Object.keys preserves key order. I’ve never (will never) depend on, but good to know …

  • However, this breaks down in one situation: if you have two sets of children that you need to reorder, there’s no way to put a key on each set without adding a wrapper element.
  • That is, if you have a component such as: – – The children will unmount and remount as you change the prop because there aren’t any keys marked on the two sets of children.
  • To solve this problem, you can use the add-on to give keys to the sets of children.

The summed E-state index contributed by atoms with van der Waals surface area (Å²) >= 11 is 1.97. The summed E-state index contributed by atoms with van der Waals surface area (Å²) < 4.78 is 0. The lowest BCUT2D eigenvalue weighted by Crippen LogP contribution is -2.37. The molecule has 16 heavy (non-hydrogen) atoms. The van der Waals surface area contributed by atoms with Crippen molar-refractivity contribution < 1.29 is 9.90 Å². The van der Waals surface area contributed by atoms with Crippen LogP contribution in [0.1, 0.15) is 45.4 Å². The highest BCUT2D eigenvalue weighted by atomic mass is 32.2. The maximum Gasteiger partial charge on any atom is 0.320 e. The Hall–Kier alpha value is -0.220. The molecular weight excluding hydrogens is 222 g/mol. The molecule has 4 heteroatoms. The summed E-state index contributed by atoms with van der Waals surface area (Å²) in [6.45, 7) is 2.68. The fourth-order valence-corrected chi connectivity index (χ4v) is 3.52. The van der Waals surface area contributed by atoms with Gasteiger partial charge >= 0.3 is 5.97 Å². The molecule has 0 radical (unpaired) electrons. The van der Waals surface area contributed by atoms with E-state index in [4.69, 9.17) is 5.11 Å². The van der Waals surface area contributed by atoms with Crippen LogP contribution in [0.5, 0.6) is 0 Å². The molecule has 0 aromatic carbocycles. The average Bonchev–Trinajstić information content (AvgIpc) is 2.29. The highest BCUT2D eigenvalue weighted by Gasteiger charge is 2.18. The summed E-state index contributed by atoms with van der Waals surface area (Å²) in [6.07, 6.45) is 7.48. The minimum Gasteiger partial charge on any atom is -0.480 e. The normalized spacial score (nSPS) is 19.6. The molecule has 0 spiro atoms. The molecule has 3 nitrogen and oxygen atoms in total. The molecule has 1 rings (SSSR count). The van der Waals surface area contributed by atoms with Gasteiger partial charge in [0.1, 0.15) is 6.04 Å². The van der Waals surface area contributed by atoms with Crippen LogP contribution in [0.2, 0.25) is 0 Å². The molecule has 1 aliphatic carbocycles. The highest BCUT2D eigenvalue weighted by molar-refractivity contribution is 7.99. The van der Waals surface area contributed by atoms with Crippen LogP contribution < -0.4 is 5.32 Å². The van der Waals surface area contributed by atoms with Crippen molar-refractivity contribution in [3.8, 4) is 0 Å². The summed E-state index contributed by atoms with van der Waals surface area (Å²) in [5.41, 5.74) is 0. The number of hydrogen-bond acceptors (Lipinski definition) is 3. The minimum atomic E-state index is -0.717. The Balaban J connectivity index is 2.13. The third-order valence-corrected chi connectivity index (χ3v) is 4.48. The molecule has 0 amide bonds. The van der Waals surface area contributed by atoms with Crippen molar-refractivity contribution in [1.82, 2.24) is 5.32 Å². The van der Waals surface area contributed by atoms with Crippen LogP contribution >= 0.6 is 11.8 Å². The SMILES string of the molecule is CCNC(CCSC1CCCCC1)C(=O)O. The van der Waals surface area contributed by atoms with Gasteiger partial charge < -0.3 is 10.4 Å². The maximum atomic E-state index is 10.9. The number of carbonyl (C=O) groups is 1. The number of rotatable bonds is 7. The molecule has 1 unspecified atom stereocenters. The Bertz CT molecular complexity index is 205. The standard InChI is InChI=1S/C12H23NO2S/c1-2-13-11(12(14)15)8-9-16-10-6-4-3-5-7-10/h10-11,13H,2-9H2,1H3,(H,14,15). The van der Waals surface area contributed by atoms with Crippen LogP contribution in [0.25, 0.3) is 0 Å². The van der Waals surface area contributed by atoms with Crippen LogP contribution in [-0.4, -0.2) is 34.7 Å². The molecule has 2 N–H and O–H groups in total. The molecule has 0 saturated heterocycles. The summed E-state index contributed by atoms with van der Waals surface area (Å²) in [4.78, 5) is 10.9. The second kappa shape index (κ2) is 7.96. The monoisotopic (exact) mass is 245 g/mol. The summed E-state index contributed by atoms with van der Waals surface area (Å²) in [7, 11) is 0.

• Instead of creating arrays, we write: – – The keys of the passed object (that is, and ) are used as keys for the entire set of children, and the order of the object’s keys is used to determine the order of the rendered children.
  • Note also that we’re relying on the JavaScript engine preserving object enumeration order here, which is not guaranteed by the spec but is implemented by all major browsers and VMs for objects with non-numeric keys.

In most cases, you can use the key prop to specify keys on the elements you’re returning from render. However, this breaks down in one situation: if you have two sets of children that you need to reorder, there’s no way to put a key on each set without adding a wrapper element.
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